Young people are increasingly using technology to find ways of saving and spending their money, and most teens are already thinking seriously about plans for the future to ensure they are financially secure, new research suggests. The data also indicates social media is a key way to reach this group, with the majority using a social network every day
The survey by media agency MediaCom covers a sample of more than 1,200 people in the UK aged eight to 19 – a demographic sometimes referred to as Generation Z – with questions on personal finance and social media directed specifically at teenagers. This portion of the study shows that 82% of younger teens aged 13 to 16 already have an online bank account. That figure rises to 88% across all teenagers, while 54% of people aged 17 to 19 say they use banking apps at least once a week.
In addition, 68% of all teenagers agree that saving money while they are young and preparing for the future is important to them, while 77% are concerned about earning a good income in the future.
The survey also shows that 38% of the 13 to 16 age group have used their own debit card to make online fashion purchases (rising to 55% across all teens) while nearly half (48%) of people aged 15 to 19 have either part-time or full-time jobs.
Pauline Robson, director of the Real World Insight division of MediaCom, believes today’s teenagers are more financially aware than previous generations because they have grown up during a recession. This presents an opportunity for financial services brands to reach out and engage with this age group, she argues.
“Kids are surprisingly influential when families are making decisions about finance,” says Robson. “This could be why we have seen an increasing amount of toys such as cuddly meerkats or robots being offered with financial products, as brands begin to tap into the pester power of children. Brands must create the right content but also the right engagement strategies.”
Social media pulling power
The research shows that social media remains fertile ground for brands seeking to target this age group. Nearly half of all teenagers (45%) say they have looked at the Facebook page of a brand or business at some point, while 32% have clicked through on adverts on Facebook.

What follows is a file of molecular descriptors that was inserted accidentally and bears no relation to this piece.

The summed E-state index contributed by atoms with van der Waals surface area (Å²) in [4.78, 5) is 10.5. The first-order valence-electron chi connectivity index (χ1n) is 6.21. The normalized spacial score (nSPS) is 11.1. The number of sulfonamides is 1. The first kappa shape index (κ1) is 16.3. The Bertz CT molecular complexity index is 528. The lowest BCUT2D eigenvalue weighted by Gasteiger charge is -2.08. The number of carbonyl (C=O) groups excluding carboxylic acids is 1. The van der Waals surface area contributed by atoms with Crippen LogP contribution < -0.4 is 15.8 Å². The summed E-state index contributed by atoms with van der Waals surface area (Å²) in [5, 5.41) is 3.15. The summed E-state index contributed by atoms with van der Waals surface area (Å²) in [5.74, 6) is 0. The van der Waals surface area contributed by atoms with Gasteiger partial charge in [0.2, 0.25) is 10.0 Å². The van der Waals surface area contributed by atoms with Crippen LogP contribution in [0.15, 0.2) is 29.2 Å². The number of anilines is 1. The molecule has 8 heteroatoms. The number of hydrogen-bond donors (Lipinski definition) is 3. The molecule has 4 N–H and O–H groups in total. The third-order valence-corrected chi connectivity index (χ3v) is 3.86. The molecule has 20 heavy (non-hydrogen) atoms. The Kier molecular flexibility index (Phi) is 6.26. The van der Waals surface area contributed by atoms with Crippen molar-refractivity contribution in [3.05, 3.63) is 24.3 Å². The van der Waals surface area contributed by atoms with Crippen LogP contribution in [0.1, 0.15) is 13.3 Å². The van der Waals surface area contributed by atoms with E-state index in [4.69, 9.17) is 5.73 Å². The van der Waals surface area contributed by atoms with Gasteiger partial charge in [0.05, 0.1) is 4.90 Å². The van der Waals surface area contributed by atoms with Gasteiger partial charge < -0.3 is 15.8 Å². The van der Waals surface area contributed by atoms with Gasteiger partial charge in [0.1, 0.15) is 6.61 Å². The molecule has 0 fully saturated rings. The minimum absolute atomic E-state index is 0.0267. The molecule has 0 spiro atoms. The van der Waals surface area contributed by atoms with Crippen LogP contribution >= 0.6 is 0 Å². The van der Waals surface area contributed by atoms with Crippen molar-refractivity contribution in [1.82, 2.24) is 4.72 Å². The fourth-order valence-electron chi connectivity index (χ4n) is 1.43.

Facebook remains the most popular social network among teenagers, with 54% stating they use it more than once a day in MediaCom’s research. This compares with only 27% who use Twitter several times a day.
A similar proportion of male teens (53%) state they regularly use Facebook compared to female teens (55%), but the network is noticeably more popular among older teenagers. For example, while 47% of those aged 13 to 16 say they visit Facebook more than once a day, the figure rises to 63% among the 17 to 19 group.
By contrast, Instagram’s popularity is significantly greater among female teens, but more evenly spread across the age splits. In total, 42% of teens say they visit Instagram more than once a day, but among females the proportion is 52% compared to 31% of male teenagers.
“Whereas in the past kids were much more focused towards Facebook, we are seeing that more and more are turning to image-based platforms such as Instagram, which is now starting to rival Facebook especially among older girls,” observes Robson.
“The way they use social media platforms is interesting. Kids are far more likely to use Twitter to retweet and recirculate other people’s ideas than tweet their own. We are really seeing them express themselves and forge identities via imagery.”
The research also confirms the huge popularity of online video among teenagers, as 72% confirm they subscribe to or follow at least one YouTube channel. This is evenly split across the sexes (70% of male teens compared to 73% of female teens), with music the most popular type of video selected by 57% of teenagers. This is followed by comedy (37%), gaming (33%) and health and beauty (22%).
Robson believes it is no coincidence that a growing number of brands are working with popular video bloggers as they look to reach this audience. “Awareness of YouTube stars such as Zoella and Alfie Deyes has increased as young people see them as an accessible way to tap into the opinions of people within their peer group,” she says.
“The platform is away from the prying eyes of parents: kids can pick and choose where and what they want to watch on their own terms, not on a shared screen.”